The economic and legal perspective

The third level of investigation explores the consequences of technological progress on enterprises and employees in terms in terms of regulation and overall economic-legal system. The fourth industrial revolution focuses on data and on automation of production and cognitive/decision-making processes. Such evolution requires an investigation of the new system based on information and machines and of the different relationship between individual and technology.

From a legal perspective, the centrality of the use of data (Big Data, machine learning, IoT) in terms of planning and decision-making requires an analysis on transparency and accountability of evaluation processes, degree of participation of stakeholders, assessment and allocation of risks inherent to data-driven solutions (on individuals and society). Similarly, with reference to the “new era of machines”, issues are arising on the level of autonomy to be recognized to such devices, especially in their interaction with man, with implications ranging from security to civil liability from self-determination to ethical choices in critical conditions with consequences on a plurality of subjects (entrepreneurs, employees, consumers, investors, institutions). It is necessary to identify appropriate regulatory solutions, based on existing institutions, on their rethinking or on radical changes of paradigm, and to look beyond the legal-regulatory norms towards a wider framework of the technology ethics, so as to face the risks of a technological development not mediated by ethical-social and legal values (decision-making bias, inequality, underestimation of ethical implications, decrease of rights). This survey will take advantage of researches already in progress, such as the H2020 Virt-EU project (VIRT-EU: Values and ethics in Innovation for Responsible Technology in Europe) and the legal part of the HuMans project.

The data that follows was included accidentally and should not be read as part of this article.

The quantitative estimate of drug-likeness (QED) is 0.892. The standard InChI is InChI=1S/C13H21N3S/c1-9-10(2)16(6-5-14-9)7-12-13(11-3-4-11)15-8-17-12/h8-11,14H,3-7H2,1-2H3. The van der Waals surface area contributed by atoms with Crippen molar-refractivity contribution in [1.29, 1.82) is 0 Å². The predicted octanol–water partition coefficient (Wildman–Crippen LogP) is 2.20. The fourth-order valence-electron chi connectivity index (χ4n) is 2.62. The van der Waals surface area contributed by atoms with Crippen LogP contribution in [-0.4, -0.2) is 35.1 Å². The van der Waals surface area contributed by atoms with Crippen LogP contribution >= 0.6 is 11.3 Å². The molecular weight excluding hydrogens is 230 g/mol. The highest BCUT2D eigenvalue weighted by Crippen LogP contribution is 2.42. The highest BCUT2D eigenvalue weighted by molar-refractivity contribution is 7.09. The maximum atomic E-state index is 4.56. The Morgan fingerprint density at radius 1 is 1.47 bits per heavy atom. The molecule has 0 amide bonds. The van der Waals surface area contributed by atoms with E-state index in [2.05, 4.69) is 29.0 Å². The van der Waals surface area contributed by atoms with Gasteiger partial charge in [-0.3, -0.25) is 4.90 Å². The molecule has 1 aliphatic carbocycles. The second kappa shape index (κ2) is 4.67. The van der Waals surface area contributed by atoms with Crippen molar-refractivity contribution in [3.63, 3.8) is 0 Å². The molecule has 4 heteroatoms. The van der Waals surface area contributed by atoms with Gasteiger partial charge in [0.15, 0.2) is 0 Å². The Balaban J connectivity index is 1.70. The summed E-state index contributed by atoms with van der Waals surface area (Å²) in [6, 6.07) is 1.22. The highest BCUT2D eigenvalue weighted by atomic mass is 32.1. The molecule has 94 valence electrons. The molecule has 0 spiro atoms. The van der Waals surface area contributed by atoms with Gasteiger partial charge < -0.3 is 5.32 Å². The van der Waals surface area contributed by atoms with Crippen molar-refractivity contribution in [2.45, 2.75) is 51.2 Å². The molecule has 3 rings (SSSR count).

From an economic perspective, the cost savings and/or quality improvement of products allowed by new technologies will result in an increase of productivity for enterprises and— although this is not a given—due to greater market competition prompted by new technologies and changes in industrial structures, in increased competitiveness. Therefore, it becomes crucial to analyze the factors that encourage the adoption of new technologies, such as the access to basic infrastructures (Ultra Broad Band, in turn influenced by regulatory mechanisms) and availability of information systems for the transfer and processing of information to and from enterprises. Furthermore, it is necessary to analyze if and how the aforementioned increased productivity will be transferred to employees, in terms of salaries, employment and of possible economic gaps that may be generated. The immediate effect will be technological unemployment, induced by man-machine substitution, to be quantified with detailed econometric analysis of specific industries. However, further effects can offset the negative impact on the labor factor. Among these, the possibility that the higher skills required by the use of new technologies will discourage companies from localizing in countries with low labor costs (offshoring) and/or relocating, in advanced countries, the production previously delocalized (backshoring).